All of these new restaurants mean a new level of competition. The city’s population is growing, but not as quickly as the number of places to feed it. This includes restaurants as well as prepared foods from the grocery store, meal kits, and home delivery. (Luz referred to it as “thinning the herd.”)

Blame it on the Internet. Developers keep building, and they can’t anchor their projects with Tower Records or Borders or other retailers digital commerce has killed off. But we still can’t get restaurant meals via Amazon — at least not yet. (Cue the drones.) Each office or condo construction project brings with it more places to eat.

For someone with entrepreneurial spirit, the restaurant business is easy to get into. But it’s also easy to fail at. “Anybody can get in, but that doesn’t make you a good operator,” Staub said. “A lot of these younger operators don’t have the experience or business acumen to take on this kind of responsibility.”

There are plenty of other factors at work: politics, tourism, changing tastes.

“When Donald Trump got [elected], that cut our business in half. Most of our business is foreign tourists, and they’re all boycotting the US,” Draghi said. “If I did another place, we would focus on prepared meals to go and some delivery stuff. A few good salads, a handful of pastas, a couple of soups. People want to eat simpler and lighter. The days of the white-tablecloth restaurants are gone.”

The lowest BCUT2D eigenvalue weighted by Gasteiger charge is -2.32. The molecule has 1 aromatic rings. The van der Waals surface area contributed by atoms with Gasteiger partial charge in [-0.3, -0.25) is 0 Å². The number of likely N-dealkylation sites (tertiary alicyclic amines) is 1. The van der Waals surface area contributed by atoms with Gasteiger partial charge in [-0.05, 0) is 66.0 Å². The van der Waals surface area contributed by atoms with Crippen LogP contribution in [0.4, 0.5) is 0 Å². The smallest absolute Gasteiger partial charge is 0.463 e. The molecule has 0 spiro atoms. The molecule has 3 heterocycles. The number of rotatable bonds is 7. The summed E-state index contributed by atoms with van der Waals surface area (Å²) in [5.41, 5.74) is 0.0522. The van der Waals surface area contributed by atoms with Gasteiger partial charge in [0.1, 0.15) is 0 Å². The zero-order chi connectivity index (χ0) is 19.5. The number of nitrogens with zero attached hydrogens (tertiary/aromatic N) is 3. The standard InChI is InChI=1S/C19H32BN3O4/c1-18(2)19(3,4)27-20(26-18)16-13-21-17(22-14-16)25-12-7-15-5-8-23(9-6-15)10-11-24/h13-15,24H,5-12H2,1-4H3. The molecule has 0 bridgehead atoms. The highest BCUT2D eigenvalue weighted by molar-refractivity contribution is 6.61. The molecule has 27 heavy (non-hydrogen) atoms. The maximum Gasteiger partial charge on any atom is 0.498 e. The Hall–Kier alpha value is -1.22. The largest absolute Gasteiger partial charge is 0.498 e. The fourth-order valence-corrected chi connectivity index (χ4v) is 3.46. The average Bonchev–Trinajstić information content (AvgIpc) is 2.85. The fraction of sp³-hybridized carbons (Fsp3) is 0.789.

All is far from gloom and doom. Nationally, the industry saw its eighth consecutive month of growth, with same-store sales up 2 percent in January, according to TDn2K, which tracks the service industry. Luz pointed out that the average person continues to spend more to eat out than in: In the mid-’70s, Americans spent 24 cents of every food dollar outside the home. Today that number is up to 52 cents.

But if restaurants don’t change, there will be more closings yet to come. “All the stakeholders involved in restaurants — owners, staff, landlords, investors, customers — need to understand that it’s more expensive to operate,” said Staub. “Everybody needs to recalibrate their expectations for this business.”

Devra First can be reached at Follow her on Twitter @devrafirst.